What does a circular economy mean to you?

The language used in the announcement of the Ministry of the Environment on Tuesday evening was not one of the headlines, with speeches on a general regime, a circular economy and a “whole-of-government” approach.

However, the Circular Economy Bill 2021, once it becomes law and begins to be implemented, will change everything from how a product is made, used and reused, to how it can and must be recycled.

By 2030, if it works, the average Irish citizen will consistently pay homage to the circular economy by purchasing products that last, that can be reused and repaired, and that leave no waste when finished.

“Our relationship with products and services will be unrecognizable 10 years from now,” said Dr Sarah Miller, Managing Director of the Rediscovery Center in Ballymun, Dublin. “The very definition of ‘consumer’ will be a thing of the past.

“From product owner, we will become ‘product custodians’ as models of leasing, sharing and renting become more widespread,” she says, predicting that an explosion will take place in the resale of products. The second hand will become normal.

Second-hand clothing will replace fast-paced fashion – not just on Main Street, but also online, she predicts: “Stores will be used for resale, repair, rental, refill and salvage of materials for products, food and technology. “

Department stores, online retailers and manufacturers will need to invest in ‘reverse logistics’, where products can be seamlessly returned for reuse, while all other waste elements in the production cycle are also removed.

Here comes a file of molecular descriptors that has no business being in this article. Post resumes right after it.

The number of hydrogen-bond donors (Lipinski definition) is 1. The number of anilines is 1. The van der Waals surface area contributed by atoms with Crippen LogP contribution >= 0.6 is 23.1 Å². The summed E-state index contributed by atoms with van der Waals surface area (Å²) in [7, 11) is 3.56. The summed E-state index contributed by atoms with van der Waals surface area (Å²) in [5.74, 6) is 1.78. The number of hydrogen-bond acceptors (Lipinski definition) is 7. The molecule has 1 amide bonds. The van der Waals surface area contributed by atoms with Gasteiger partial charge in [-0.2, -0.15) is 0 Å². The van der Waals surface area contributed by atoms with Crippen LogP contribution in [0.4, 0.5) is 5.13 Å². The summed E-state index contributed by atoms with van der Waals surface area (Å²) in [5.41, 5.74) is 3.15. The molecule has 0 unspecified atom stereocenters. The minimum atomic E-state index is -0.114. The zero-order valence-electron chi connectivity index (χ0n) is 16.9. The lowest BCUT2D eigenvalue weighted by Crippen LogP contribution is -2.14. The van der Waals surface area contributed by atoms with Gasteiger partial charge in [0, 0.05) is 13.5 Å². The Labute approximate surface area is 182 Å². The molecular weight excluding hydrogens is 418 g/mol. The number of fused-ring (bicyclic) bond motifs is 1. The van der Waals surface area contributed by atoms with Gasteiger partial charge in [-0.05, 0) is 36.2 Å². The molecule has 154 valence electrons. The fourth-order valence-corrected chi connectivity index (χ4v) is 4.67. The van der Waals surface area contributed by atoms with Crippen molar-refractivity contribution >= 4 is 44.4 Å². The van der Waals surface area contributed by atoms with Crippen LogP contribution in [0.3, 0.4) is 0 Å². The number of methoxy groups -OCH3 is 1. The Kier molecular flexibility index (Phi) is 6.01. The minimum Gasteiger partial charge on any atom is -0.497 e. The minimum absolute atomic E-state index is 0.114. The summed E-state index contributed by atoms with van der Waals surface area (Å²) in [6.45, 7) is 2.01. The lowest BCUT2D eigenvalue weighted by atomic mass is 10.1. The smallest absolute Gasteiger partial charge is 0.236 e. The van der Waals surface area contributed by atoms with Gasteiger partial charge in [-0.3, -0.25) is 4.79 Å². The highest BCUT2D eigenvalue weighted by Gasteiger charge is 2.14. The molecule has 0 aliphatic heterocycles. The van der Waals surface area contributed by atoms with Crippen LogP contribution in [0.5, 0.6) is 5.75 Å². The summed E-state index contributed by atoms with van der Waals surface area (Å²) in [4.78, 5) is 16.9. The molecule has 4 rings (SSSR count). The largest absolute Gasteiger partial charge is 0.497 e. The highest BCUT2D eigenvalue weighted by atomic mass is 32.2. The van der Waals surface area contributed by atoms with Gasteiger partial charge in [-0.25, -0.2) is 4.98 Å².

Carrot and stick

The changes will not come about through a massive conversion of the public to the green agenda, say recycling experts. Instead, it will be a combination of the carrot and the stick.

Polluting products will cost more in the form of outright penalties, taxes and bans. It will happen, its proponents say, in the same way that carbon taxes will move us away from fossil fuels.

The cheapest choice must become the most environmentally friendly choice.

None of this means it will be politically easy, because it will not be. It’ll be hard.

The words “circular economy”, however, have little meaning for the public. Half of the members of the Irish Confederation of Business and Employers admit they have no idea what this means.

However, the basic messages are clear. Currently, the world’s population – mainly the wealthiest regions, including Ireland – uses 50% more natural resources each year than the Earth can produce.

Based on everything we know now, that number will triple by 2050, even with all the talk from companies about green programs. The “take, make, dispose” approach must therefore come to an end. Likewise, the habits of products discarded quickly and the export of large amounts of “waste” caused by poor recycling infrastructure. Instead, all of this will need to be replaced by zero waste stores with recharging services.

The state’s record today is catastrophic. Each year, we generate over a million tonnes of food waste, resulting in a carbon bill, just for that, of 3.6 million tonnes of CO2.

Once created, the circular economy will sever the link between economic growth and environmental degradation, says Fine Gael TD Richard Bruton, who wrote a report on the circular economy for the Climate Action Committee .

Few illusions about the difficulties this will create for policies, Bruton says, “He’s looking to rethink entire supply chains on that basis. We need to rethink the way we make and use cradle-to-grave products. “